The Chinese bond market opens

Co-authored with Zouhoure Bousbih

The Chinese bond market is becoming more international and opening up to foreign investors. Coinciding with the 20th anniversary of the handover of Hong Kong to China, the Chinese authorities are displaying their aim of shaping world affairs, acting directly on the largest and most important financial market worldwide.
The Chinese bond market is the third largest worldwide after the US and Japan, with assets of $9,000 billion (source FT) if we combine sovereign bonds, agencies and corporates.
Foreign investors only account for 1.5% of this market, which is ridiculously small for an economy the size of China’s. The magnitude of the Chinese economy in the world and the proportionate weighting of its bond market are not yet comparable. But this is set to change, and this shift in balance will mark a lasting transformation compared to the current situation.   Continue reading

The global outlook in 8 graphs

In April, there are still a lot of questions related to the strength of the global economic activity for the coming months.
Companies’ surveys in April from ISM and Markit do not show an improvement in the manufacturing sector. Nevertheless the momentum is stronger in the non manufacturing sector. The first point is worrisome as a slow dynamics in the manufacturing sector will lead to a poor performance in world trade. We cannot expect an impulse from this sector and therefore no spillover can be anticipated to the non manufacturing sector. The main source of improvement in the economic momentum always comes from a change in the manufacturing sector profile. This is not the case yet. Continue reading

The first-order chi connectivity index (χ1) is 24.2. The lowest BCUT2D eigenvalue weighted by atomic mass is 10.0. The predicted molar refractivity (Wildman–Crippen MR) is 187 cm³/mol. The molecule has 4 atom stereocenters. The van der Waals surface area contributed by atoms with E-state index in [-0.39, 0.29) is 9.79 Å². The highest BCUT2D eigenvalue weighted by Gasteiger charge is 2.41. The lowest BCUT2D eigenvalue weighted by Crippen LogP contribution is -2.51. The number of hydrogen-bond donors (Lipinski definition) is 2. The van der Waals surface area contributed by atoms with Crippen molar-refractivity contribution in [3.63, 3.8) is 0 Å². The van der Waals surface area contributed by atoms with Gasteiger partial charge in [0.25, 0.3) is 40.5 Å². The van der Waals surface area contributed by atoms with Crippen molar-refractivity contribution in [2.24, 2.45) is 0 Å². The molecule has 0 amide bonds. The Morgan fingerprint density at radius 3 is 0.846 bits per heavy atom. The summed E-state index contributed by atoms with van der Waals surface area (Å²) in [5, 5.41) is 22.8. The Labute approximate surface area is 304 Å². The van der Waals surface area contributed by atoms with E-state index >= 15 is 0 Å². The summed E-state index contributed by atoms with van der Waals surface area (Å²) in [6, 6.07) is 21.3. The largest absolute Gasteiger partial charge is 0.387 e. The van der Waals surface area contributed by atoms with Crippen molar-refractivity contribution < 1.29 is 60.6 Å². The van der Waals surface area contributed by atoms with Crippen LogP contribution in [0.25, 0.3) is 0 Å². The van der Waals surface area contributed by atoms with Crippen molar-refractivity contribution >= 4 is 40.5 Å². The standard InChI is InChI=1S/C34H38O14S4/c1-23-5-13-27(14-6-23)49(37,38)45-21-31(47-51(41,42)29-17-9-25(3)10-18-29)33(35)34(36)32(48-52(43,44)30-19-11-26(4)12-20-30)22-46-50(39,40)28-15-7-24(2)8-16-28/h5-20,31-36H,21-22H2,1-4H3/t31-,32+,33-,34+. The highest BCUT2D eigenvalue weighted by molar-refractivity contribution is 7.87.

The importance of oil – My weekly Column

First graphA lower oil price will drive inflation rates down
With Iran back on the oil market, the price dropped below 30 dollars for a barrel. This could have an important impact on the inflation rate and therefore on monetary policy strategies in Europe and in the US.
The graph shows, for the Euro Area, the energy contribution to the inflation rate. It also shows the one year change of oil price (Brent) in euro. The two curves have consistent profiles.
With an oil price at 50 and the EURUSD exchange rate at 1.07 (red line), the oil price change is consistent with an energy contribution that could be close to 0 on average in 2016. It was a good hypothesis to put the price at 50. In that case, the headline inflation rate was able to converge to the core inflation rate. It was a comfortable situation for central bankers.
If on average, the oil price is 35 USD and 1.07 (green line), the contribution could be close to -0.6%. In that case, the inflation rate would be circa 0%. With 30 USD and 1.07 it would be probably negative.
These simple calculus show that the oil price trajectory will be important in 2016 (close to 30 or below?) and that there is no guarantee that inflation rates could converge to 2% in a finite time. Continue reading